Despite being unsuccessful at stopping the Glen Etive application, it made me realise just how important photography can be in raising awareness of the constant encroaching of our landscape. Although I live in a fairly spectacular part of the country, the use of photography to show the beauty of less spectacular areas can be a major tool in ensuring the unwarranted development of publicly accessible open areas, parks and countryside.
So how can you go about trying to help in your local area?
The easiest way to do this is to subscribe to your local paper and keep an eye out for campaigns. Alternatively, contact your local councillor or MP. They will have had various issues raised to them and a quick request via email and you will probably be put in touch with one or two local groups that campaign on such matters.
Once you’ve found such a group, ask them what they might need in the short term. In the longer term, the following types of photographs will be useful
- Showcase images to be used to show the beauty of a place
- Reportage images of ‘action’ happening around a place
- Ongoing rephotography campaigns to show changes in an area
These are the bread and butter of most landscape photographers work but make sure you capture images that show the extent of the area in question, not just details.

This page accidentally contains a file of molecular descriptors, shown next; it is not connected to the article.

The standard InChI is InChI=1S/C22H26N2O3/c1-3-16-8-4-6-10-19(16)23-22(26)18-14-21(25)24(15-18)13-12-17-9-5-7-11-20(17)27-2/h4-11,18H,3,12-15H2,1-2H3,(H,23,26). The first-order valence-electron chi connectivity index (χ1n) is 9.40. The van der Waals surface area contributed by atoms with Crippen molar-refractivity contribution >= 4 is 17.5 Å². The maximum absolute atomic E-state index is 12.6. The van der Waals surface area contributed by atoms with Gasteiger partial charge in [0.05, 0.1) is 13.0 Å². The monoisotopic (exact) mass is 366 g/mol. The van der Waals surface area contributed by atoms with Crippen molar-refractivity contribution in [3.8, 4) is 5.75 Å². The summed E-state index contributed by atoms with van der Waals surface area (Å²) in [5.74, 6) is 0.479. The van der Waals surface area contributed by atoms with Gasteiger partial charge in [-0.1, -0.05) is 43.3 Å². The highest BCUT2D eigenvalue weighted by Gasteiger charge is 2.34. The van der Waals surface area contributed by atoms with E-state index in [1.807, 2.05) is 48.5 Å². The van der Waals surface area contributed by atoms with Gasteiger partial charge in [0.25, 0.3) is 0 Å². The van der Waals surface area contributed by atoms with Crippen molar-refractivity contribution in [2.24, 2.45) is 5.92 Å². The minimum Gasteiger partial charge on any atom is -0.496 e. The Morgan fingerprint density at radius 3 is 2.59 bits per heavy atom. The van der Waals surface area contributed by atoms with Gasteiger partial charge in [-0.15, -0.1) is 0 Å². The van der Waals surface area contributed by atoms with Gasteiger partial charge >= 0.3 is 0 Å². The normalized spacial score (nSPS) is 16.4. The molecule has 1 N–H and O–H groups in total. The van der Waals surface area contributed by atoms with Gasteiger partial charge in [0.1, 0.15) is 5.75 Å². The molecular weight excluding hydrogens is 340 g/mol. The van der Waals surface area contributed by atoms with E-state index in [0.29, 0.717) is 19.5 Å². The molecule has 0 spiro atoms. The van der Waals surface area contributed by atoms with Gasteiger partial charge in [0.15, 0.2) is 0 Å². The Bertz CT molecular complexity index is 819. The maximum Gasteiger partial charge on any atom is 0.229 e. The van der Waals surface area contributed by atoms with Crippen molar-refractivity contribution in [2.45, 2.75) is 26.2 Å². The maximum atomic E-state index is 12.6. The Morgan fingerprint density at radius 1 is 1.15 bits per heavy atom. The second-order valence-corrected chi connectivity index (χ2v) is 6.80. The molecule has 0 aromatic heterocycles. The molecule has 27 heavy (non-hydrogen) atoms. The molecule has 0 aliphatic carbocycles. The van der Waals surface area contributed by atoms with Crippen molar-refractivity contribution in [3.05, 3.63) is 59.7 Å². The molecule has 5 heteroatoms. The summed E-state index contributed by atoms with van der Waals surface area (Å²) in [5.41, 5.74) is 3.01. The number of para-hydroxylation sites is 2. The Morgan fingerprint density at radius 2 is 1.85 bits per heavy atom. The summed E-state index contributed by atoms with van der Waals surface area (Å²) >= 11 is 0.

You might not be a reportage photographer but you’ll still probably have more skills and understanding of photography in general than the people campaigning or of people enjoying the space. Don’t underestimate how useful environmental portraits can be too. I haven't taken any of these but David Lintern, who worked with me on the website took a few good ones and here's another of kayakers contributed by Paul Crossan.
Showing the way a landscape changes naturally and by the hand of man will help to demonstrate what is happening in a way that the written word can struggle with. This may be river bank erosion (in Ballachulish we have an issue where the local water authority changes the flow of the river slightly and in so doing changed the water so it starts to destroy a local path), changing water levels (showing how floods may cause problems in developments), etc.
Tell us How You've worked or Campaigns that you might help with
If you’ve helped in campaigns like this in the past, we’d love to hear from you. I’m no expert and only got involved in the Glen Etive and Ballachulish campaigns when I realised if it wasn’t me, there would be nobody else.